Authentication and Authorisation

The Saasu API supports 2 forms of authentication, namely authentication keys and OAuth 2. Authentication keys are what were used in older versions of Saasu API are are still supported but will eventually be phased out in favour of OAuth 2.

Authentication keys (wsAccessKey and FileId)

This method of authentication has been in use in the Saasu API since its inception and requires the specification of the following query parameters:

  • wsAccessKey This is an access key generated by the Saasu application and can be retrieved by going to the 'Settings - Web Services' option in the Saasu web application.
  • FileId This is the Id of your file you are trying to access via the API can be retrieved by going to the 'Settings - Web Services' option in the Saasu web application.

For example, http://api.saasu.com/contacts?wsAccessKey=34A88520A8244D2FA1DBFECC34677E3B&FileId=12345

Please note:This authentication mechanism will be phased out sometime in the future, however more information on this can be found here around its use with the older API.

OAuth 2 Authentication flow

OAuth 2 basic authentication flow requires that you first obtain an access token and a refresh token. Once these are obtained you then only need to use the dynamically generated access token to access the API. Periodically, this access token will expire and you will use the refresh token to obtain a new access token, and continue using the API.

Grant types, access tokens and refresh tokens

The OAuth 2 specification (full specification here) lists various grant types that can be used to obtain an access token. Currently the Saasu API only supports the password credential grant (Details here)

Password credential grant flow

If using the Saasu supplied .Net client, this flow is taken care of for you, however other clients will need to implement this flow to be able to use OAuth 2.

  1. The client must first issue a HTTP POST to https://api.saasu.com/authorisation/token which contains the following content in the body: "grant_type": "password", "username":"johndoe", "password":"ABC123", "scope":"full" so that the entire post looks something like
                             POST /token HTTP/1.1
                             Host: api.saasu.com
                             Content-Type: application/json
    
                            {  
                              "grant_type":"password",
                              "username":"username@test.com",
                              "password":"password",
                              "scope":"full"
                            }
                        
  2. Assuming the client is authenticated correctly with the username and password, then the server responds with a the data corresponding to an access_token, refresh_token, and expires_in values similar to what is shown below
                             HTTP/1.1 200 OK
                             Content-Type: application/json;charset=UTF-8
                             Cache-Control: no-store
                             Pragma: no-cache
                             {
                               "access_token":"2YotnFZFEjr1zCsicMWpAA",
                               "token_type":"example",
                               "expires_in":3600,
                               "refresh_token":"tGzv3JOkF0XG5Qx2TlKWIA",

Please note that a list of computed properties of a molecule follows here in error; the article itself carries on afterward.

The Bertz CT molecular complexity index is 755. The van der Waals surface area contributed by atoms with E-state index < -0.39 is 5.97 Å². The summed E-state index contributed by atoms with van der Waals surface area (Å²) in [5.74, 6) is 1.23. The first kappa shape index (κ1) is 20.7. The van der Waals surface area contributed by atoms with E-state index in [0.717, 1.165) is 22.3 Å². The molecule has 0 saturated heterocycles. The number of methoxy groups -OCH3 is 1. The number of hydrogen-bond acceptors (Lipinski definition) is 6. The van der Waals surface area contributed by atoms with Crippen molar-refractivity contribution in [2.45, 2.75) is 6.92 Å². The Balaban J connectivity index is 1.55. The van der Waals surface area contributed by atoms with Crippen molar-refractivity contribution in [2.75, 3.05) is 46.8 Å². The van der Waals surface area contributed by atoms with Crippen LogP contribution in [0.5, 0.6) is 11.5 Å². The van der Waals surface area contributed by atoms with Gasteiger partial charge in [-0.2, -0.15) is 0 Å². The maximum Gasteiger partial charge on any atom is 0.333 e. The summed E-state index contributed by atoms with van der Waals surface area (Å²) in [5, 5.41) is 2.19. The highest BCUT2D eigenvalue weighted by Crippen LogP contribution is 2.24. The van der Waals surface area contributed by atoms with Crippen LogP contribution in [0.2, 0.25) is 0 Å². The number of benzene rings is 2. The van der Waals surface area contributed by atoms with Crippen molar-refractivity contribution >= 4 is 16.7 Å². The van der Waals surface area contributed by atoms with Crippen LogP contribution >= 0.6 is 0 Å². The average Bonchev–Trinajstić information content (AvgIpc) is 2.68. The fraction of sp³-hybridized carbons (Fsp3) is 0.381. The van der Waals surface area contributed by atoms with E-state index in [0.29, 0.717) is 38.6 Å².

"scope","FileId:12345 FileId:65432 FileId:98765"
                             }
                        
  3. The client can then use the access_token in subsequent requests to the API by embedding the access token into each HTTP request using the Authentication header and the Bearer identifier to signnify a token type as shown in the example below.
                             GET /contacts HTTP/1.1
                            Host: api.saasu.com
                            Authorization: Bearer yourAccessTokenGoesHere
                        
  4. The access token will typically expire in a short time as indicated by the expires_in parameter in the initial grant request. This parameter is an indicator in seconds, of when the access token will expire. The client can either wait for the token to expire, or pre-emptively request the access token be refreshed by issuing a HTTP POST request to authorisation/refresh endpoint and specifying a grant_type of refresh_token and a parameter of refresh_token with the actual refresh token originally issued. This is shown in the example below:
                             POST authorisation/refresh HTTP/1.1
                             Host: api.saasu.com
                             Content-Type: application/json
                             {  
                              "grant_type":"refresh_token",
                              "refresh_token":"tGzv3JOkF0XG5Qx2TlKWIA"
    }                        }
                        
    This will return the same response as the initial access token request.

Scope

OAuth 2 also supports the notion of a scope parameter when making the initial grant request. Currently Saasu API does not support any incoming scope parameters but may do so in the future.

Saasu does return the list of file id's that the user has access to via the scope when returning the response to the intial grant request. The file id's will be space separated as part of the scope value as shown in the following example:

                    HTTP/1.1 200 OK
                    Content-Type: application/json;charset=UTF-8
                    Cache-Control: no-store
                    Pragma: no-cache
                    {
                    "access_token":"2YotnFZFEjr1zCsicMWpAA",
                    "token_type":"example",
                    "expires_in":3600,
                    "refresh_token":"tGzv3JOkF0XG5Qx2TlKWIA",
                    "scope","FileId:12345 FileId:65432 FileId:98765"
                    }
            

Authentication flow